Middle Eastern banks sound despite Gulf Bank bailout

The bailout of Gulf Bank by the Kuwaiti government is not grounds for investor worry in the Middle East, says analyst.
KuwaitÆs Gulf Bank has achieved the questionable honour of being the first Middle Eastern bank to require a government bailout. Stepping in after the bank incurred significant losses from currency derivatives trading, KuwaitÆs central bank bailed out Gulf Bank for an unspecified amount and proceeded to back all deposits held by domestic banks.

The losses prompted the resignation yesterday of Gulf BankÆs chairman, Bassam al-Ghanem, as well as one other board member, according to several media reports in the region. The bank has reportedly appointed Ghanem's brother Qutaiba al-Ghanem to take over as chairman. The Ghanems are the bankÆs largest shareholders.

While details of the central bankÆs bailout were not available, central bank governor Skeikh Salem al-Sabah indicated that Gulf Bank suffered losses from currency derivatives trading. Gulf Bank will absorb all losses until it works out an agreement with the counterparties on the derivatives trades. The bankÆs shares have been suspended from trading since Sunday at the request of the central bank.

CitiÆs Middle East economist Mushtaq Khan explains that Gulf Bank took a bet that the euro would continue to strengthen against the dollar. When the dollar unexpectedly rose rapidly against the euro, the bank faced a problem with its counterparty commitments that ultimately required central bank intervention.

ôThe transaction was a bet, a wrong bet, but since it is contained within Gulf Bank, that is a source of comfort,ö says Khan.

The euro has dropped 11% against the dollar since October 1, falling from 1.4058 to 1.2476 yesterday.

KuwaitÆs central bank on Tuesday also moved to guarantee all deposits in domestic banks. Despite this move and similar deposit guarantees implemented by the central banks in Saudi Arabia and the United Arab Emirates, the regionÆs financials remain sound, says Khan, who argues that the bailout of Gulf Bank is not a sign of weakness in Middle Eastern markets but an isolated incident.

ôOne comforting thing is that since this is an FX transaction, it is not linked to any underlying problems in the asset base of Gulf Bank,ö Khan says. ôAs long as other banks have not taken these sorts of positions, this should not be a problem. The Gulf continues to weather the current crisis fairly well. The regionÆs governments have the resources to support banks, and many local banks are either owned or connected to the government,ö he adds.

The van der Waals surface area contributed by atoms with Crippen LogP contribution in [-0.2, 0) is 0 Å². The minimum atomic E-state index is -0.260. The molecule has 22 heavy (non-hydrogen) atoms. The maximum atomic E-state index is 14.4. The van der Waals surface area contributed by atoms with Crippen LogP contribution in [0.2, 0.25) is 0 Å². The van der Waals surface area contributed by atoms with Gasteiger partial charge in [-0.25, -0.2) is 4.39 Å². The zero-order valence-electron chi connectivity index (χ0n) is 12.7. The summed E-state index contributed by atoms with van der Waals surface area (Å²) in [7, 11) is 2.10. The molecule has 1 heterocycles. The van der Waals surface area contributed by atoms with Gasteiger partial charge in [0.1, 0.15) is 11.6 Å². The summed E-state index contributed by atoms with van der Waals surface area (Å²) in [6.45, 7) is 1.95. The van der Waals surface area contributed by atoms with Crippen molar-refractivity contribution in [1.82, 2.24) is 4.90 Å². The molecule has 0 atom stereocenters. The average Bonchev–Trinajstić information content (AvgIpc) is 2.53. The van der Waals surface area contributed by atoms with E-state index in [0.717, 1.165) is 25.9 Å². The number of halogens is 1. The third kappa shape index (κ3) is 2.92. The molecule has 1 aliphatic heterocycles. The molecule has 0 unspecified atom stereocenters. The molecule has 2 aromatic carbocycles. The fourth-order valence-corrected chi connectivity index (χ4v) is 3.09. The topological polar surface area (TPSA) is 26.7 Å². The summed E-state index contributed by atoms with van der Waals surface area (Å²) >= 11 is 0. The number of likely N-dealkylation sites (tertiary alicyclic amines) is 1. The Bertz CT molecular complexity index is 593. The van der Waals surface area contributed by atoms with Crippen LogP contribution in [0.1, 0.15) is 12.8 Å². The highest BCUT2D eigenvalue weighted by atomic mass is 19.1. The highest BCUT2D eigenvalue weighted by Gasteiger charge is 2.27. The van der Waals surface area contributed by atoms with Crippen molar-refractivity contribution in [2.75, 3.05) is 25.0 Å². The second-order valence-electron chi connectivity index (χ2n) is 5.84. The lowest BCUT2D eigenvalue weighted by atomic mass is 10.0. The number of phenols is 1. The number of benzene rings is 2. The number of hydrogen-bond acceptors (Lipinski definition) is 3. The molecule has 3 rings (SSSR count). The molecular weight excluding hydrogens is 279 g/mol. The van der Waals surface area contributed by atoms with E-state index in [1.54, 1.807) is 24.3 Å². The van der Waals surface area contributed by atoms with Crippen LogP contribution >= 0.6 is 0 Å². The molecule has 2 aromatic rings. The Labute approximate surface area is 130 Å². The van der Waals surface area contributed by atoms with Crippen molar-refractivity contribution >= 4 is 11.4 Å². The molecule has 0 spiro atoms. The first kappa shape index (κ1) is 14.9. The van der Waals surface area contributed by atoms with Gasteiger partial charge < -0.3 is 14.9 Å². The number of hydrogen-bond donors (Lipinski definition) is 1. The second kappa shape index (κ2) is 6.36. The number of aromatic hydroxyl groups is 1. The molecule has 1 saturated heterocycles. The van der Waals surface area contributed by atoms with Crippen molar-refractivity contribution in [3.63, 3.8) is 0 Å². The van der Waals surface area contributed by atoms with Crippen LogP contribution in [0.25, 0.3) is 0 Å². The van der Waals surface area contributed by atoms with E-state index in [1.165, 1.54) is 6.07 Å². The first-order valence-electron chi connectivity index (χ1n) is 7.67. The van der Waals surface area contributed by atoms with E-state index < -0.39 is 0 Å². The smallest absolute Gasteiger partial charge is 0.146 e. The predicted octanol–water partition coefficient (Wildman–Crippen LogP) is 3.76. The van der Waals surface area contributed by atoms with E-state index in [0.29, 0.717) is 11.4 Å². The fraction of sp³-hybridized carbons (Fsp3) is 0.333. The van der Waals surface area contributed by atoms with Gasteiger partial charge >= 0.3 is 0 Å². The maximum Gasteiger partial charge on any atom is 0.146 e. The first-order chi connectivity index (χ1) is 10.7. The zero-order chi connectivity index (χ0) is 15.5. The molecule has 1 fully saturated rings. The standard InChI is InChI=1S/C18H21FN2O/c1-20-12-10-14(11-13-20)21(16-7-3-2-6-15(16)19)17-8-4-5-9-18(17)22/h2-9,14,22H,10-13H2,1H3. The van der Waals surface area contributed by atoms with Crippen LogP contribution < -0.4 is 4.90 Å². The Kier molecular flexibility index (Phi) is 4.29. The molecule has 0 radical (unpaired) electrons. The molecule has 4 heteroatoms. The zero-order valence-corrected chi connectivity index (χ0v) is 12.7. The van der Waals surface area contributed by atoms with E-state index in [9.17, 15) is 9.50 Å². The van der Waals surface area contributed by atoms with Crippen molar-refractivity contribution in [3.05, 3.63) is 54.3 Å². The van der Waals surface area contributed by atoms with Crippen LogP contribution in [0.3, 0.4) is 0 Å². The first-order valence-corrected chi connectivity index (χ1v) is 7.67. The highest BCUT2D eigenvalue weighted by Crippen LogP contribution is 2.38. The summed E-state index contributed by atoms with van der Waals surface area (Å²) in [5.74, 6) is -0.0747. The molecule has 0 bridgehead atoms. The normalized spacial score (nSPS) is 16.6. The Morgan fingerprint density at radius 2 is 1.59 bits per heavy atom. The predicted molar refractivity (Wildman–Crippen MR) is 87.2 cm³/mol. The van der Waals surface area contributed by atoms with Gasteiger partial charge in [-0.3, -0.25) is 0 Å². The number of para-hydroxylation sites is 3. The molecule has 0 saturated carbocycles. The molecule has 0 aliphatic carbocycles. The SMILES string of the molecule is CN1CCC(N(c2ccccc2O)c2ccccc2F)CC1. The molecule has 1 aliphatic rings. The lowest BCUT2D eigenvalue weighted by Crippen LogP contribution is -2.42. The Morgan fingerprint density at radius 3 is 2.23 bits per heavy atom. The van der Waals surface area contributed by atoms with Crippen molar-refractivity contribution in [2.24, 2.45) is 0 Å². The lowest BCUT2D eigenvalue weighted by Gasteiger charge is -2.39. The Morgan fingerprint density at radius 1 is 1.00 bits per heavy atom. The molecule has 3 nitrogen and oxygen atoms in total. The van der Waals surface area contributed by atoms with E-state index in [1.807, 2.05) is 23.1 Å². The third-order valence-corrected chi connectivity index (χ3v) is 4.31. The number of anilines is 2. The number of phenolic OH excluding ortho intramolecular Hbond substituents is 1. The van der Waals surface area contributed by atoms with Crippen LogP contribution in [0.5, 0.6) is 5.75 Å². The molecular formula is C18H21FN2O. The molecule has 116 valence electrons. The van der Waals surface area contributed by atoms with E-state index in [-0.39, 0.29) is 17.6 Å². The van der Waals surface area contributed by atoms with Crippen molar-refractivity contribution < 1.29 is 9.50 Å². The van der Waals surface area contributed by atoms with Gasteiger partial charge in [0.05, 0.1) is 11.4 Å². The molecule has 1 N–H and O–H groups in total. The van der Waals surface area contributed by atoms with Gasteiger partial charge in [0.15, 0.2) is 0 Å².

According to the International Monetary Fund (IMF), fundamentals in the Middle East remain sound because of growing domestic demand and strong performance in non-oil sectors. In its October World Economic Outlook, the IMF predicted regional GDP growth of 6.4% in 2008, up 0.2% from its July estimate based on continued private investment and ongoing construction of public projects.

In 2009, the IMF estimates economic growth in the Middle East will fall to 5.9%, which will be in line with 2007 levels.

To restore investor confidence in the market, Saudi Arabia and the United Arab Emirates (UAE) have both taken measures to shore up their banking sectors. In September, the UAE created a $13.7 billion lending facility for banks and earlier this month it injected another $19 billion of liquidity into the sector. Additionally, on October 13 the country moved to guarantee all bank deposits in foreign and domestic banks for up to three years.

Saudi Arabia, the Middle EastÆs largest economy, made $40 billion available for domestic banks earlier this month and on October 26, the countryÆs King Abdullah ordered an additional $2.67 billion in financing given to Saudi Credit Bank.
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